The COC used Survey Monkey, a free online survey system. They sent the survey to all their acquaintances, outlaw clubs, and affiliates. They only had about 5,000 participants. I have to laugh……..and this is called a “National Survey”? By running an improper and unofficial survey, they got the very results they were looking for. The surveyed a very small minority of persons that already bought into their hype. We don't even know if they surveyed actual bikers? That survey was not sent out to the good hard working law abiding bikers out there. If it had been, then the survey would definitely not have turned out in their favor. Their invalid survey, of course, claims that motorcycle profiling is some huge issue. Unfortunately, they are able to fool some with their efforts.
As you'd suspect, the survey is now closed and the link is dead. Nobody really knows what was asked in the survey, except the small number that participated.
Why would outlaw motorcycle clubs push such legislation and propaganda you ask? Easy, to try and further shield themselves from law enforcement scrutiny. Please understand, criminal profiling is actually legal and widely used by law enforcement today. Notice I didn't say “racial profiling” or “motorcycle profiling” but instead “criminal profiling”. There is a huge difference. If you are classified as a 1%er outlaw motorcycle gang (OMG) by the federal government then you're already being criminally profiled. Somehow they think that when they get stopped for a valid traffic violation they can claim “motorcycle profiling”, which will not likely be the case.
If you are classified as a 1%er outlaw motorcycle gang (OMG) by the federal government then you're already being legally criminally profiled. Somehow, certain OMG members now think that when they get stopped for a valid traffic violation by law enforcement they can claim “motorcycle profiling”, which will not likely be the case in a court of law. You must look at the objective and subjective intent of the officer in a case like this.
You must also understand that law enforcement is not going to reveal every investigative tactic they use. I'm certain there are OMG members that are legally stopped pertinent to a much larger investigation, but the particular biker stopped may have no clue. If you play with fire, you'll eventually get burned.
On Saturday, October 1, 2016 Maryland’s new anti-motorcycle profiling law went into effect. Maryland is now officially the second state to have an anti-motorcycle profiling law on the books. Washington State passed a similar measure in 2011.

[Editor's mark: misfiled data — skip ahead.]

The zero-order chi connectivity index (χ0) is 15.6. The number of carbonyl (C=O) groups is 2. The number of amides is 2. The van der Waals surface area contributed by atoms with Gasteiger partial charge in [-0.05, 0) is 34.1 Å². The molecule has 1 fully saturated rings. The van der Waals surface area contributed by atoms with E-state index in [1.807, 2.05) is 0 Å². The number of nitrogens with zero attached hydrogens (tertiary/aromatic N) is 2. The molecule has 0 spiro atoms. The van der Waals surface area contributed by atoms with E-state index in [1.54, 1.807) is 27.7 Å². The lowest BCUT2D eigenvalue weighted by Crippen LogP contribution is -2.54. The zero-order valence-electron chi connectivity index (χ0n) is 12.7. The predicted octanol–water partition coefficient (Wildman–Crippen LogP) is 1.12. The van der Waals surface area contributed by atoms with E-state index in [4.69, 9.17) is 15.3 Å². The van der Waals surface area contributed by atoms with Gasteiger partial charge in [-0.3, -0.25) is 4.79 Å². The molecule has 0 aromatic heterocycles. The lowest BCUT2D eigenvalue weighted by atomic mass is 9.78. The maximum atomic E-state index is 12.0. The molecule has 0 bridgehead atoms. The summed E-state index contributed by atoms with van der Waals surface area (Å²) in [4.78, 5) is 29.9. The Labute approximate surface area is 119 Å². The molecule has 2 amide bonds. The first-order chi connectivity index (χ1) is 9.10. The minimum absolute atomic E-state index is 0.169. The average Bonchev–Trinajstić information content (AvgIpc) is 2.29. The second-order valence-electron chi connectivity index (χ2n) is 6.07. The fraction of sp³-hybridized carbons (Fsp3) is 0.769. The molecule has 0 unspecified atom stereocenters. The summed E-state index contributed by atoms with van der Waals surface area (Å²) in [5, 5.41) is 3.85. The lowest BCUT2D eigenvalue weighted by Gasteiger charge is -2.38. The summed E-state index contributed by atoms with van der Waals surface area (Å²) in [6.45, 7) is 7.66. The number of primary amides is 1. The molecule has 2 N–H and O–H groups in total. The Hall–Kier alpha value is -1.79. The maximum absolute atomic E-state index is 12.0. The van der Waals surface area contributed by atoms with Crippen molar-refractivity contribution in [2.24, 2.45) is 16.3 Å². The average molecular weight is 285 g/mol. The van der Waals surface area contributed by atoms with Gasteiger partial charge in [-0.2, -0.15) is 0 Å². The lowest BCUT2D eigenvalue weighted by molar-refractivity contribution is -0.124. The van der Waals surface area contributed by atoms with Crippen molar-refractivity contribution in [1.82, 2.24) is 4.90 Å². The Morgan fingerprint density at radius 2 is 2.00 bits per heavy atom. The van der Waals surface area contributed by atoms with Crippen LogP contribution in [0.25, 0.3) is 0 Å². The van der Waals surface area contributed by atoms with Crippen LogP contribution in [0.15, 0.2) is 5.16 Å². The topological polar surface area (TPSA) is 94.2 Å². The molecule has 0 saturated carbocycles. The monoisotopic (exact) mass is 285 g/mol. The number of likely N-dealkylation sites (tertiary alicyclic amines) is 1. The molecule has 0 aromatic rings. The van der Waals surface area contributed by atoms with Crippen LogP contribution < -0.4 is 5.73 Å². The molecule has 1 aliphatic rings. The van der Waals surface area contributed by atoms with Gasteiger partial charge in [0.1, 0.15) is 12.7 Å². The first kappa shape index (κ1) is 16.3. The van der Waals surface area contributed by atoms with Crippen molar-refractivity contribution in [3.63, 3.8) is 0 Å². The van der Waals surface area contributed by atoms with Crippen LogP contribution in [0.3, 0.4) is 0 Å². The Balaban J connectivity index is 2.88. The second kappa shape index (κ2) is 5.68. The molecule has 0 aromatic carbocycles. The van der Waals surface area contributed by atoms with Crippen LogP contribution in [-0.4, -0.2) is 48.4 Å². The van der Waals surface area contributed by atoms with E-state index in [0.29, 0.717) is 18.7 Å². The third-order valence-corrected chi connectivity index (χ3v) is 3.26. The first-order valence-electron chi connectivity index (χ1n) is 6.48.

Boise, Idaho says no:
A proposal banning law enforcement agencies from profiling motorcycles has crashed and burned in the Idaho Senate.
Senate members spiked the proposal Wednesday, voting 13-22 after a lengthy debate over the need of bill despite receiving unanimous support from the House several weeks before.
The bill would have prohibited police officers from stopping bikers for riding motorcycles or wearing biker garb. However, some critics said police should have legitimate reasons for stopping all citizens, not just motorcyclists.
Here is what the Washington State law actually states: (Nothings really changed at all)
(1) The criminal justice training commission shall ensure that issues related to motorcycle profiling are addressed in basic law enforcement training and offered to in-service law enforcement officers in conjunction with existing training regarding profiling.
(2) Local law enforcement agencies shall add a statement condemning motorcycle profiling to existing policies regarding profiling.
(3) For the purposes of this section, “motorcycle profiling” means the illegal use of the fact that a person rides a motorcycle or wears motorcycle-related paraphernalia as a factor in deciding to stop and question, take enforcement action, arrest, or search a person or vehicle with or without a legal basis under the United States Constitution or Washington state Constitution.
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Sandra F. says
I live in New York City and we have routine motorcycle only checkpoints; approximately 11 a week. I use my motorcycle as a commuter. I work for a home nursing agency and the motorcycle is my remedy to difficult parking. New York City has a notorious reputation of disliking motorcycles. In fact, it was illegal to ride a motorcycle in Manhattan at one point.
I’m not an outlaw biker. I’m just a middle-aged woman who would like to do her job in peace. These stops are time consuming and extremely annoying. So I don’t care who pushes these anti-profiling bills. These laws are necessary.